Wisconsin governor and CPR practice mannequin Scott Walker quit the 2016 presidential race yesterday, completing one of the quickest and most thoroughly satisfying political collapses in recent memory. For months, Walker was the odds-on favorite to snag the Republican nomination: a hardline conservative who specialized in beating up liberals and ramming through right-wing policy items. Then he actually started campaigning and voters came to recognize him as an aimless, groundless, personality-deficient weirdo who clearly hadn’t put any real thought into why he was running for president.
After somnambulating through two debates and reversing himself (often several times) on just about every issue Republicans care about, Walker saw his national and state-level polling crater to the point that he was pulling in less support than loathsome cranks like Rick Santorum. He presented himself as the ultimate outsider, only to be upstaged by candidates who’d never held elected office. And so just days after debuting his new personality as a candidate who will personally “wreak havoc” on Washington and never give up the fight, Scott Walker gave up the fight.
In folding his campaign, Walker offered himself as a sort of Sydney Carton, nobly sacrificing his political life so that someone just like him might have a chance at succeeding in the Republican primary. “Today, I believe that I am being called to lead by helping to clear the field in this race so that a positive, conservative message can rise to the top of the field,” Walker said. How very selfless! The reality was that Walker was out of money and out of options. He had set up a sprawling (and expensive) campaign as a show of frontrunner dominance, but his awful performance on the trail scared off donors, making it impossible to sustain the operation.
It’s possible that Walker could have drastically cut staff and limped along to the Iowa caucuses like so many fallen frontrunners have done before him, but he’d demonstrated no ability to win Republican voters to his cause, and being forced to quit after a sixth-place finish in Iowa would have made him look worse than he does now. So really, his decision to fold now was the smartest thing he’s done all cycle. Congrats, governor! You finished strong, relatively speaking.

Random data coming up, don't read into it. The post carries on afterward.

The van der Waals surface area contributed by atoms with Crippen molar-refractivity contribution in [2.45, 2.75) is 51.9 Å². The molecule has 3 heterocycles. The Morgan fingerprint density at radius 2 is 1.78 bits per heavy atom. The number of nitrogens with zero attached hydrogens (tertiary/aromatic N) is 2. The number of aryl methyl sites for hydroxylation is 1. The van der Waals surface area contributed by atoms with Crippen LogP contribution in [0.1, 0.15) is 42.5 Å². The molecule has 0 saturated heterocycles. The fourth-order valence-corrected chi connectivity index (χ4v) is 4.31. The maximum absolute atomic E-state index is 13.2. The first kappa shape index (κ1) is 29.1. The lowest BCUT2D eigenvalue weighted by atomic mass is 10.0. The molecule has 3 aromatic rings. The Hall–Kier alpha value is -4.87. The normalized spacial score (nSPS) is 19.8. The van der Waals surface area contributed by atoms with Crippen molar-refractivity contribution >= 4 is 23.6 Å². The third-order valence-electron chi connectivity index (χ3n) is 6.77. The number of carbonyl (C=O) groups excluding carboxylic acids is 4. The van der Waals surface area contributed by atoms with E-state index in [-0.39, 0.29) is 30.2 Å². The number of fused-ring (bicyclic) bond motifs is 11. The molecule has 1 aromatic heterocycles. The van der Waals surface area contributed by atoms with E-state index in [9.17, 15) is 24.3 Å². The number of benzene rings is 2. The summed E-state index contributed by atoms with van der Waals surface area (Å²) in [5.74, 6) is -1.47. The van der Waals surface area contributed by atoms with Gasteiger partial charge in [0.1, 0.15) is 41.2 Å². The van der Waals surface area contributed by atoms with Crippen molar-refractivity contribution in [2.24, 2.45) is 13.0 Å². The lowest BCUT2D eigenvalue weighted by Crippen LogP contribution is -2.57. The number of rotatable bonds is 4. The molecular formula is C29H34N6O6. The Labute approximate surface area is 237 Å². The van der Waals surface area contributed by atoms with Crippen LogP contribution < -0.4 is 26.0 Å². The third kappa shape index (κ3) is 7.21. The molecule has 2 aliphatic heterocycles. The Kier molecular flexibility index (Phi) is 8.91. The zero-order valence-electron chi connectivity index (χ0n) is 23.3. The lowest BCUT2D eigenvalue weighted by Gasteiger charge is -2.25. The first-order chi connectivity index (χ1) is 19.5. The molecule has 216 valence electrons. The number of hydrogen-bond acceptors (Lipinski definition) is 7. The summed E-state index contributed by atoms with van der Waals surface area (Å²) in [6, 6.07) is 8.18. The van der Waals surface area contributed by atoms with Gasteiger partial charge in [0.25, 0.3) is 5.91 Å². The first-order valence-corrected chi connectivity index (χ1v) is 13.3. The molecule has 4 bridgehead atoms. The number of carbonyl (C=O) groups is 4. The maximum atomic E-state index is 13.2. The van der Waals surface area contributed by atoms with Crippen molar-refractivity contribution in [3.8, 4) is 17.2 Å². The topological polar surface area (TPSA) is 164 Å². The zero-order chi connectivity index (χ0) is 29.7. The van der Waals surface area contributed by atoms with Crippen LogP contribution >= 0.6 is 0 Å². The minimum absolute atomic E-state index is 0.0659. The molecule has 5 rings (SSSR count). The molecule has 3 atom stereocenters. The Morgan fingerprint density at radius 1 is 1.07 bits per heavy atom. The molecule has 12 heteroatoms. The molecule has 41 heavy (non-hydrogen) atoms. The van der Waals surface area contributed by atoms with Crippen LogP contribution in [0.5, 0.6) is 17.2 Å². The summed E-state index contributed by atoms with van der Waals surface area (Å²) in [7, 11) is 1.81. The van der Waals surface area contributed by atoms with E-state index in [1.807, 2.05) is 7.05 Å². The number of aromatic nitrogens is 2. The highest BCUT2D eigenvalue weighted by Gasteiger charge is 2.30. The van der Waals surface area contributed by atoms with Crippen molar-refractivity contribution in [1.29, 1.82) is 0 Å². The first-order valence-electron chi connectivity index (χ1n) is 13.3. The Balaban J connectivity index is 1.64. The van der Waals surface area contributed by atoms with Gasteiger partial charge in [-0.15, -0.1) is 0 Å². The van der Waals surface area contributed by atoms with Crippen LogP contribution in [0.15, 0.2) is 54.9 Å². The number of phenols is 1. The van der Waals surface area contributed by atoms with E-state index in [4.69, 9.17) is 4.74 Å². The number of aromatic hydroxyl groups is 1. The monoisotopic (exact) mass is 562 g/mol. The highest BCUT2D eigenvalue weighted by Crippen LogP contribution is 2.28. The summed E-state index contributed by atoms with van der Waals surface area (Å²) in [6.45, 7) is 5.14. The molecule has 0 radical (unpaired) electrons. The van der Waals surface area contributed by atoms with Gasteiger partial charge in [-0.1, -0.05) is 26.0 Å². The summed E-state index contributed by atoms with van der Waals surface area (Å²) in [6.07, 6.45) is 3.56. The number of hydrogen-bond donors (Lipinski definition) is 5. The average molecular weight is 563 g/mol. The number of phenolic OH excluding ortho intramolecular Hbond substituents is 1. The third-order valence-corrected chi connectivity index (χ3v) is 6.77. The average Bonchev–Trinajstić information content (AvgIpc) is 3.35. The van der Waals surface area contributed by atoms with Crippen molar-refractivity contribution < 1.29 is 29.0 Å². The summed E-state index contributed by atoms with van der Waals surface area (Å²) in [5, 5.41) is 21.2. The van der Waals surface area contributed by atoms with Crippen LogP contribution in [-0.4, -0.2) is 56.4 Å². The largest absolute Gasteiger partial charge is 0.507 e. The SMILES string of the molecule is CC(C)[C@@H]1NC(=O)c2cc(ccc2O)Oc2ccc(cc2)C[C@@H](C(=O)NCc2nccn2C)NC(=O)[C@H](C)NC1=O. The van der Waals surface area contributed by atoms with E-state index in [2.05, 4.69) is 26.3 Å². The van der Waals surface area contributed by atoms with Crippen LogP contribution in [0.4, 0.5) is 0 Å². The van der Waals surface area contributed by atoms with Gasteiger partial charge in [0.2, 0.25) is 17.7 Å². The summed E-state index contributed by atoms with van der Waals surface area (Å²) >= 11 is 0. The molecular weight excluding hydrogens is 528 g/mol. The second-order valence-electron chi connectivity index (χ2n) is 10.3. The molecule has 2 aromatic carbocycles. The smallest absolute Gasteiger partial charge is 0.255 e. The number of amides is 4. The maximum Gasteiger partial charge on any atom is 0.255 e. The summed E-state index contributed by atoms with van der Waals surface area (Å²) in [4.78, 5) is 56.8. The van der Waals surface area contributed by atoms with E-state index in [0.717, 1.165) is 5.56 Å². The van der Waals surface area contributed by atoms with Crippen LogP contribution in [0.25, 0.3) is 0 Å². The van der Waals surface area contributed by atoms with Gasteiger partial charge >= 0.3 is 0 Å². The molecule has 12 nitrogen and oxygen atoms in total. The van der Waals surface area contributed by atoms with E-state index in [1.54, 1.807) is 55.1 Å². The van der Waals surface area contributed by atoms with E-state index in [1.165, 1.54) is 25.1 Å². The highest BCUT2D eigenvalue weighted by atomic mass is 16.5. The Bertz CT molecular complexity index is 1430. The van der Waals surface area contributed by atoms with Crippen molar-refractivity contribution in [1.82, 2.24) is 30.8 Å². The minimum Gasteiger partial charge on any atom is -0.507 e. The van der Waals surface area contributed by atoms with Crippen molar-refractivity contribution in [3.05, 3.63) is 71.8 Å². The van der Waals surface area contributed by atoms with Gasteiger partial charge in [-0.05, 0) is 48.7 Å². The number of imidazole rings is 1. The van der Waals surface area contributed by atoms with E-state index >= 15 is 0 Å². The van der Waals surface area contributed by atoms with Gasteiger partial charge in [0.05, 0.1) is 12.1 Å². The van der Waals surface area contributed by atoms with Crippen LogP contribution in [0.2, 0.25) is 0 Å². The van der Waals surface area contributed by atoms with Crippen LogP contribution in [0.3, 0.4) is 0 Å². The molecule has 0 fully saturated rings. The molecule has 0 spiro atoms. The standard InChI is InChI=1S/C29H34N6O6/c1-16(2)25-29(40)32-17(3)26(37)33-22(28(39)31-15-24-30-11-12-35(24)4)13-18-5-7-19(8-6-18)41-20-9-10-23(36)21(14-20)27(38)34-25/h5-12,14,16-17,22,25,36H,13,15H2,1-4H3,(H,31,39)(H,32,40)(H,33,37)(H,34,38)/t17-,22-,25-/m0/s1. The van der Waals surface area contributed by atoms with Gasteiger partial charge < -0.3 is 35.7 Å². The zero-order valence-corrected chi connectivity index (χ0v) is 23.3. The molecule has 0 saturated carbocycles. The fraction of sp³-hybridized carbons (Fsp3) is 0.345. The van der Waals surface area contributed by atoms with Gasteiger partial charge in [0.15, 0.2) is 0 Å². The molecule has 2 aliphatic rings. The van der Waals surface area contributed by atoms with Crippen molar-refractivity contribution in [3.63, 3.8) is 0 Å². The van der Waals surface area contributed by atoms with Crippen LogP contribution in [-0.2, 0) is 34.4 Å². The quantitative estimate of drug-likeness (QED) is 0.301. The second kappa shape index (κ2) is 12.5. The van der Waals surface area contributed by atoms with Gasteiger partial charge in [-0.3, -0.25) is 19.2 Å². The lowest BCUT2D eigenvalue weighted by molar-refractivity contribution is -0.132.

The question now is whose campaign will be nourished by the rotting detritus of Walker 2016. He’d already lost pretty much all his support in the polls, but there are a whole host of “invisible primary” assets – billionaire donors, strategists, staffers, local officials, etc. – who are now free to sign on with other campaigns. The emerging consensus seems to be that Marco Rubio is poised to have his big moment, and that Walker’s demise will benefit the Florida Republican the most, as he offers the same mix of establishment credibility and conservative bona fides that Walker once enjoyed.
Eh, perhaps. If Rubio is about to have his moment, it’s because he’s been smart enough to keep his head down while all the other establishment candidates have made fools of themselves trying to figure out what to do with Donald Trump. But as Josh Marshall notes, “not looking like an idiot” isn’t the same as “being a strong candidate.”
He's far from on fire. But he's undamaged while his real opponents are either imploding or fizzling. The visuals and numbers show little reason for optimism. But I suspect they believe the structural logic of the contest is encouraging for Rubio and that time is on his side.
So Rubio may pick up a few billionaires and New Hampshire co-chairs, but he’ll also have one less stumbling nincompoop sucking up all the media scrutiny and one less decoy drawing fire from the aggressively anti-establishment, anti-“career politician” conservative base.
Whatever happens, we don’t have Scott Walker to kick around anymore, which is sad for political journalists but ultimately good for America.